In a fifth embodiment shown in FIGS. 6a, 6b and 6c, the apparatus has two parts or flaps which can fold one onto the other. The watch (1) is mounted on the upper flap (2) of a flip phone provided with a hinge (3) and it is wound by the linear displacement of a mass (28) which occurs during opening and closing phases of the telephone, i.e. when the user raises or alternatively folds down the upper flap (2) of the telephone.

Indeed, it will be understood that when the telephone is being opened, the mass (28) is displaced linearly under the effect of its own weight in the guideway (29) arranged in the upper flap. This movement of the mass (28) is then converted into a rotational movement with the aid of the connecting rod (30) and the crank (31). The rotational movement of the crank (31) is then transmitted via a gear train (32) to the traditional “automatic” calibre (26) of the watch (1). The movement transmission device described above is, for example, integrated into the upper flap.

The general principle of a traditional so-called “automatic” calibre involving a moving mass is well known in horology since it is widely used in wrist watches with the difference that in these wrist watches the mass is rotationally but not translationally moveable therein.

In accordance with a variation illustrated in FIG. 6c, the connecting rod-crank pairing can be replaced by a rack system. The mass (28) is thus provided with a rack (33). During displacement of the free mass in the guide (29), the rack rotationally drives a driving pinion (34). This rotational movement is then transmitted by a gear train (32) to the traditional “automatic” calibre (26) of the watch (1).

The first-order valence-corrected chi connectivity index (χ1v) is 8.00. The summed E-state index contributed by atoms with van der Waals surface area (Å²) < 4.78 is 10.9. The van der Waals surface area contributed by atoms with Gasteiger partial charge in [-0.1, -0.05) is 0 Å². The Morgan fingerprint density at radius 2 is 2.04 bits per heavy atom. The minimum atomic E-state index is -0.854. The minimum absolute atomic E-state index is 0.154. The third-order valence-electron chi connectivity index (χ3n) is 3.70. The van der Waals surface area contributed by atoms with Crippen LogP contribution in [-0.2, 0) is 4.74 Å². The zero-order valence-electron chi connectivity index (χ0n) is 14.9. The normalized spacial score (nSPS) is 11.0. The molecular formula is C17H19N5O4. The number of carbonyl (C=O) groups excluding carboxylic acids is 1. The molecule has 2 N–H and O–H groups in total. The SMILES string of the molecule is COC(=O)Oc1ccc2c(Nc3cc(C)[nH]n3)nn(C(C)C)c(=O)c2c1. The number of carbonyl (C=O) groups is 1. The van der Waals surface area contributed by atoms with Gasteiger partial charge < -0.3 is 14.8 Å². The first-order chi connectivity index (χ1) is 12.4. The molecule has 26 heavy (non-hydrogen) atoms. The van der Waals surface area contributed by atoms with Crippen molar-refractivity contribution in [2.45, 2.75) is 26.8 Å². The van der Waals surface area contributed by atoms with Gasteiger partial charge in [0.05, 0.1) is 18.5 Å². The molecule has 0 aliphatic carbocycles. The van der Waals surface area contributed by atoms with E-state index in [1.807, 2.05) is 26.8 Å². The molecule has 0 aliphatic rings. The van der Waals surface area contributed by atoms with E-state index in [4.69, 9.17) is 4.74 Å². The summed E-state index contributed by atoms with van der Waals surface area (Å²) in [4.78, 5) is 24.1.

A sixth embodiment illustrated in FIGS. 7a to 7d relates to a portable apparatus which in this case has a foldable flap. However, this embodiment applies to any type of apparatus (block, sliding or flip) having a mechanical watch (1) as well as a thumbwheel (35) which can serve to control various electronic functions (such as the adjustment of the volume and/or the zoom of the video camera and/or scrolling through a list of menus etc). In a conventional manner these thumbwheels are rotated by the user of the mobile apparatus (for example, mobile telephone), this movement being transmitted to an electronic component (36) (of the encoder type, for example) which is soldered to an electronic board (37) and which sends the information in the form of electrical signals to the rest of the electronic part of the apparatus. According to this sixth embodiment, the rotation of the thumbwheel (35) (or even a plurality of thumbwheels), which may be of any form and be arranged at any location on the mobile apparatus (on any of the faces of the apparatus), is also exploited to wind the mechanical watch via a gear train (38) driving the spindle serving to wind the calibre (39) of the watch (FIG. 7d). In order not to immobilise the thumbwheel when the calibre of the watch is fully wound a torque limiter or a disengagement system is interposed at the output of the winding spindle of the watch.